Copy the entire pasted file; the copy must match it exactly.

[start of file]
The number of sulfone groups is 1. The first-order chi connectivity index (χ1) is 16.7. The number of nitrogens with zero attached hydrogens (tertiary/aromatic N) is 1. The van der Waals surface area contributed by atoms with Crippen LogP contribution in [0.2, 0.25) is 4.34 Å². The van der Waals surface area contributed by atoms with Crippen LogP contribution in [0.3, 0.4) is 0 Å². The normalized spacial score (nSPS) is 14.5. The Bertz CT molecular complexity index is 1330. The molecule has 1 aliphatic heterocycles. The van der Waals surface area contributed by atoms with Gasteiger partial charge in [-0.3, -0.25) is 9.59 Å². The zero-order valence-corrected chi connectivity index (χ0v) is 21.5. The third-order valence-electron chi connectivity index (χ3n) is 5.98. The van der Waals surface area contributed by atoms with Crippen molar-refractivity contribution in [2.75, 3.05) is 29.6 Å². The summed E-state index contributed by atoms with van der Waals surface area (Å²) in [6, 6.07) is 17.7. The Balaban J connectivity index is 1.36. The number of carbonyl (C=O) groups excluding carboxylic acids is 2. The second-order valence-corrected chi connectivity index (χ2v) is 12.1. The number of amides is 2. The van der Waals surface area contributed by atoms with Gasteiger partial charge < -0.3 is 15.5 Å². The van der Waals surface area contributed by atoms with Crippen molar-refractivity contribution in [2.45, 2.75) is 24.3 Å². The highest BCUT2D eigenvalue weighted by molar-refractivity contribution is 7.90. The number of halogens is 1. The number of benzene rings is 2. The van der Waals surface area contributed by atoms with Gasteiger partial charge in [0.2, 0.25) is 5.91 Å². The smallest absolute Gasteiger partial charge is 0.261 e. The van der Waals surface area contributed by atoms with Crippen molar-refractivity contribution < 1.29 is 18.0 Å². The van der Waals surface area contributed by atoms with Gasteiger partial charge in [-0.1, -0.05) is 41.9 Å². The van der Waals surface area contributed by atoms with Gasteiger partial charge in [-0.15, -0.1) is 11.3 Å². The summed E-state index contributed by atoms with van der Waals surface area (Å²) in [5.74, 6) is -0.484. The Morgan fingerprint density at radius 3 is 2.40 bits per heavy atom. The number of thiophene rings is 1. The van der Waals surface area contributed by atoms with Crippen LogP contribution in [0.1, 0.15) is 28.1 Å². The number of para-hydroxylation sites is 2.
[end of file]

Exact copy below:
The number of sulfone groups is 1. The first-order chi connectivity index (χ1) is 16.7. The number of nitrogens with zero attached hydrogens (tertiary/aromatic N) is 1. The van der Waals surface area contributed by atoms with Crippen LogP contribution in [0.2, 0.25) is 4.34 Å². The van der Waals surface area contributed by atoms with Crippen LogP contribution in [0.3, 0.4) is 0 Å². The normalized spacial score (nSPS) is 14.5. The Bertz CT molecular complexity index is 1330. The molecule has 1 aliphatic heterocycles. The van der Waals surface area contributed by atoms with Gasteiger partial charge in [-0.3, -0.25) is 9.59 Å². The zero-order valence-corrected chi connectivity index (χ0v) is 21.5. The third-order valence-electron chi connectivity index (χ3n) is 5.98. The van der Waals surface area contributed by atoms with Crippen molar-refractivity contribution in [2.75, 3.05) is 29.6 Å². The summed E-state index contributed by atoms with van der Waals surface area (Å²) in [6, 6.07) is 17.7. The Balaban J connectivity index is 1.36. The number of carbonyl (C=O) groups excluding carboxylic acids is 2. The second-order valence-corrected chi connectivity index (χ2v) is 12.1. The number of amides is 2. The van der Waals surface area contributed by atoms with Gasteiger partial charge < -0.3 is 15.5 Å². The van der Waals surface area contributed by atoms with Crippen molar-refractivity contribution in [2.45, 2.75) is 24.3 Å². The highest BCUT2D eigenvalue weighted by molar-refractivity contribution is 7.90. The number of halogens is 1. The number of benzene rings is 2. The van der Waals surface area contributed by atoms with Gasteiger partial charge in [0.2, 0.25) is 5.91 Å². The smallest absolute Gasteiger partial charge is 0.261 e. The van der Waals surface area contributed by atoms with Crippen molar-refractivity contribution < 1.29 is 18.0 Å². The van der Waals surface area contributed by atoms with Gasteiger partial charge in [-0.1, -0.05) is 41.9 Å². The van der Waals surface area contributed by atoms with Gasteiger partial charge in [-0.15, -0.1) is 11.3 Å². The summed E-state index contributed by atoms with van der Waals surface area (Å²) in [5.74, 6) is -0.484. The Morgan fingerprint density at radius 3 is 2.40 bits per heavy atom. The number of thiophene rings is 1. The van der Waals surface area contributed by atoms with Crippen LogP contribution in [0.1, 0.15) is 28.1 Å². The number of para-hydroxylation sites is 2.